4 Common types of plagiarism in academic publishing
When referring to carefully detailed data or perfectly worded text from existing articles, you may be tempted to use it as-is to enhance your own writing. But take care, because attempting to use the ideas, words, images, or work of another person, without giving them due credit, is termed as plagiarism and is considered extremely unethical. So does that mean you can never refer to articles published by other researchers? Not at all!
Research is incremental, built on existing knowledge and on the work of other researchers in your field. Just be sure to acknowledge and cite all your sources clearly and completely to avoid the most common types of plagiarism.
Many researchers fall prey to the plagiarism trap; some do this deliberately when faced with the intense pressure to publish, while others stumble into this unintentionally. In fact, one of the most common types of plagiarism is using parts of your own previously published work without citing it properly. If your research paper has any of these types of plagiarism, the journal editor may likely end up rejecting it, regardless of its significance. This makes it critical for authors to know and understand the different types of plagiarism.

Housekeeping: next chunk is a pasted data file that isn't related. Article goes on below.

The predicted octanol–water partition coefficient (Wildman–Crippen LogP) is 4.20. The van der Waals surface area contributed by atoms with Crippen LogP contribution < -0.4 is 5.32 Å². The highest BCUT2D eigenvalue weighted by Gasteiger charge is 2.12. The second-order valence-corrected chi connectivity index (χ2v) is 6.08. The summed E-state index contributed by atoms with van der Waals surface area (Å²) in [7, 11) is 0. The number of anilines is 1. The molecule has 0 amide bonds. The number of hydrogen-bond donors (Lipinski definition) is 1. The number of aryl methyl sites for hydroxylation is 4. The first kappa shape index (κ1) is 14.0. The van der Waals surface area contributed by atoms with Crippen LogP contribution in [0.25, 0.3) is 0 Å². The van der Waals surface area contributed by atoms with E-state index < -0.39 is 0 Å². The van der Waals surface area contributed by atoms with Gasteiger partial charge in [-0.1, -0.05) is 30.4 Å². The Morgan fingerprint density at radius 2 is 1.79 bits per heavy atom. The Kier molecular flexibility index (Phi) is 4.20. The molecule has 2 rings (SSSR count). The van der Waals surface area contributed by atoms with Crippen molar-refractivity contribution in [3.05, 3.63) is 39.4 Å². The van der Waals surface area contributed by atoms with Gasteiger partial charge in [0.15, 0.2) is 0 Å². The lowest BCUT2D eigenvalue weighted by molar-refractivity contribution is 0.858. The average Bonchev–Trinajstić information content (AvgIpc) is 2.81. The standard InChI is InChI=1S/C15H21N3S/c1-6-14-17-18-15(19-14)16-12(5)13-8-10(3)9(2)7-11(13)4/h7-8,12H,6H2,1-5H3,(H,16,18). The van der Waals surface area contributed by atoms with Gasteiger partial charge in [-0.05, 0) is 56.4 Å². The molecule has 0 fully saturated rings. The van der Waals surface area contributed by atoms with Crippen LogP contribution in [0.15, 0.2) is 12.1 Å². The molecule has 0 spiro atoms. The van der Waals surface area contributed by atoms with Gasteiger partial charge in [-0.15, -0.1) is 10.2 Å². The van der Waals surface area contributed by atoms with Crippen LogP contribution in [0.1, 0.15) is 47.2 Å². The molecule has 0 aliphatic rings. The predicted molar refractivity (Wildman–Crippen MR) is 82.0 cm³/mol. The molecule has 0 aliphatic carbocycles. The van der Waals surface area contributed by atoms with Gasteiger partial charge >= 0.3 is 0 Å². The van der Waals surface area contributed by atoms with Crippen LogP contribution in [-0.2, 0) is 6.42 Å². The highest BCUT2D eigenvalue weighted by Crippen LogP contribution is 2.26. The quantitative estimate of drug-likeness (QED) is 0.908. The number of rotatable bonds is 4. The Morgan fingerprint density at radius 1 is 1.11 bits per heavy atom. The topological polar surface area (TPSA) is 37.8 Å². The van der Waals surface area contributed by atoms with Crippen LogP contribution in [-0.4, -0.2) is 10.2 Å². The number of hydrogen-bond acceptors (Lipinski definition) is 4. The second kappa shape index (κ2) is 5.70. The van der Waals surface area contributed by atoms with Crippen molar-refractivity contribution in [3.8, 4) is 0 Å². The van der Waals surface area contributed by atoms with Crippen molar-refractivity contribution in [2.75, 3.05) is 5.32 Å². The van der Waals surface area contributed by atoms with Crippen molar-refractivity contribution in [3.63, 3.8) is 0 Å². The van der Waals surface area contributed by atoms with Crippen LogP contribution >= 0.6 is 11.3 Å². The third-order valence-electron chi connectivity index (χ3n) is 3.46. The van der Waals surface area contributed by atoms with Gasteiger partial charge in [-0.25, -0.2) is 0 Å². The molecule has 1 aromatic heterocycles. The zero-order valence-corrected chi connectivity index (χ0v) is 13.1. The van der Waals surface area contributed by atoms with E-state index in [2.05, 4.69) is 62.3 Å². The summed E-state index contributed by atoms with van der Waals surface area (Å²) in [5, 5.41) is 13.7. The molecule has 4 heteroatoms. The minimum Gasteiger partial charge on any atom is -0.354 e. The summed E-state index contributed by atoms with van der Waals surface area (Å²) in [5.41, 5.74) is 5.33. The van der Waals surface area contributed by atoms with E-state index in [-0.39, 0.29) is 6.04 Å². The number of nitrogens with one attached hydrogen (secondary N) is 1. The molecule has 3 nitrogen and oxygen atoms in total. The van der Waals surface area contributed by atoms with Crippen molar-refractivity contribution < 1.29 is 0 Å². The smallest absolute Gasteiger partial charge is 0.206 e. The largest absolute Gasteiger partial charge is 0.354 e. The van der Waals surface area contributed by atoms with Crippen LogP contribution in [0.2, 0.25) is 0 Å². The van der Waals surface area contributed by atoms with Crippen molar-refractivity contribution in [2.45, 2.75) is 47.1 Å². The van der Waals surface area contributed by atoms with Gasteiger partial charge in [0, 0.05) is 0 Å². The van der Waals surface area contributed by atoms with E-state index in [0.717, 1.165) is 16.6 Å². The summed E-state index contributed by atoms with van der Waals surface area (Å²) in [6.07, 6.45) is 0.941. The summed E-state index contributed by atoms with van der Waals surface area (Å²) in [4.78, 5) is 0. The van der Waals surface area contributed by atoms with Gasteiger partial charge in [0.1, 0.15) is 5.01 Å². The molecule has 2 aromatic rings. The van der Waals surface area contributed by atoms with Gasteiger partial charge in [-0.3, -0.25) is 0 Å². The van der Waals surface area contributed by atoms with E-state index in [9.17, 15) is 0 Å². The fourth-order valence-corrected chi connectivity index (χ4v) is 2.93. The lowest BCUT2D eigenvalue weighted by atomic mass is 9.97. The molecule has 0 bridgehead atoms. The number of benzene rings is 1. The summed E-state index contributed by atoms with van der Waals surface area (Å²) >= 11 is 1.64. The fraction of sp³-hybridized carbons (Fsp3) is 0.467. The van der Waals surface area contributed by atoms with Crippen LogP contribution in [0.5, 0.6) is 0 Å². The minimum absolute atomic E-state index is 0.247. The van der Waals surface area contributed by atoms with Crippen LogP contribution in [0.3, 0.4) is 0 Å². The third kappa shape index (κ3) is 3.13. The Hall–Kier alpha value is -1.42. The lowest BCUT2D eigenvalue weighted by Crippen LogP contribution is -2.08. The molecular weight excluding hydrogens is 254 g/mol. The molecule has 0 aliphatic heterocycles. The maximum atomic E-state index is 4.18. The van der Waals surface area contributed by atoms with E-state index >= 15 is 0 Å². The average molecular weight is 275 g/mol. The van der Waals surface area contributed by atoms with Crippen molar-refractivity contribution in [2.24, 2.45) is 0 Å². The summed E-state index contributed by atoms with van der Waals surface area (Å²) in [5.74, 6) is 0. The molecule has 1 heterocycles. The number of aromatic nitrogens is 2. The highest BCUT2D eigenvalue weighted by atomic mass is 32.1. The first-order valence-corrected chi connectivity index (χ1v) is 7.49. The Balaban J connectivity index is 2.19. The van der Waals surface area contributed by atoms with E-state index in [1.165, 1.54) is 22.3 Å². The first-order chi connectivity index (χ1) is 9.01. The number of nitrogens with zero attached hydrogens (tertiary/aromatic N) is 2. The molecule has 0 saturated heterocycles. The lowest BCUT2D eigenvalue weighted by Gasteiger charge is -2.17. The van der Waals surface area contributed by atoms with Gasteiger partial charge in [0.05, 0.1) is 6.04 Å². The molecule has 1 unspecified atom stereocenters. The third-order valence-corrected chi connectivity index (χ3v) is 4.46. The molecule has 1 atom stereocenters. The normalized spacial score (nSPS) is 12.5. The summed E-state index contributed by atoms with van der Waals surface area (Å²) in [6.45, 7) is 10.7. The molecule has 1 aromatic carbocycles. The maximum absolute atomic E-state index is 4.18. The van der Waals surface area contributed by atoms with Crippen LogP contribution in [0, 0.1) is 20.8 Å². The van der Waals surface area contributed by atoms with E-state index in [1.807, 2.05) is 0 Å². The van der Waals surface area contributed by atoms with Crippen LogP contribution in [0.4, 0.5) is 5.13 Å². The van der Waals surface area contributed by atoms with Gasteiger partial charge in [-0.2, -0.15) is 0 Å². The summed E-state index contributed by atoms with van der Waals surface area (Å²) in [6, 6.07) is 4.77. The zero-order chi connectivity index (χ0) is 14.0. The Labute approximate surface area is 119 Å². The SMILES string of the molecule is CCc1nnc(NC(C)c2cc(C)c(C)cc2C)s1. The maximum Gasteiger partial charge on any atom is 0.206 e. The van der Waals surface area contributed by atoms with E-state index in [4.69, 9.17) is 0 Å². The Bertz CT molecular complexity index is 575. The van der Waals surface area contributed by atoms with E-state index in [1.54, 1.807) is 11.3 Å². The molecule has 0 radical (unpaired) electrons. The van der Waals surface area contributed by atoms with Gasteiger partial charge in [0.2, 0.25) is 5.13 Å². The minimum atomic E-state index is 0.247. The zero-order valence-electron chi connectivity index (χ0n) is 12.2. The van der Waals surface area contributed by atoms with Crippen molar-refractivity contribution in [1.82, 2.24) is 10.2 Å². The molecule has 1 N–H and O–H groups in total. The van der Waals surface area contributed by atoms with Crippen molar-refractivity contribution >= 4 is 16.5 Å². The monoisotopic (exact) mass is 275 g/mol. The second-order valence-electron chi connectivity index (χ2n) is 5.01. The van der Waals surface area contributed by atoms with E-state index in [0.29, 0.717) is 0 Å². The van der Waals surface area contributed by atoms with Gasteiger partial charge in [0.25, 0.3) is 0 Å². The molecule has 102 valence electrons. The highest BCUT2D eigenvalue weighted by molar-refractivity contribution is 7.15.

This slide deck, created by one of our senior editors Andrea Hayward, briefly explains the 4 types of plagiarism in academic publishing. You will also learn how you can minimize duplication and tackle the different types of plagiarism, what journals look for to identify plagiarism in research papers, and the possible consequences of plagiarism for authors.
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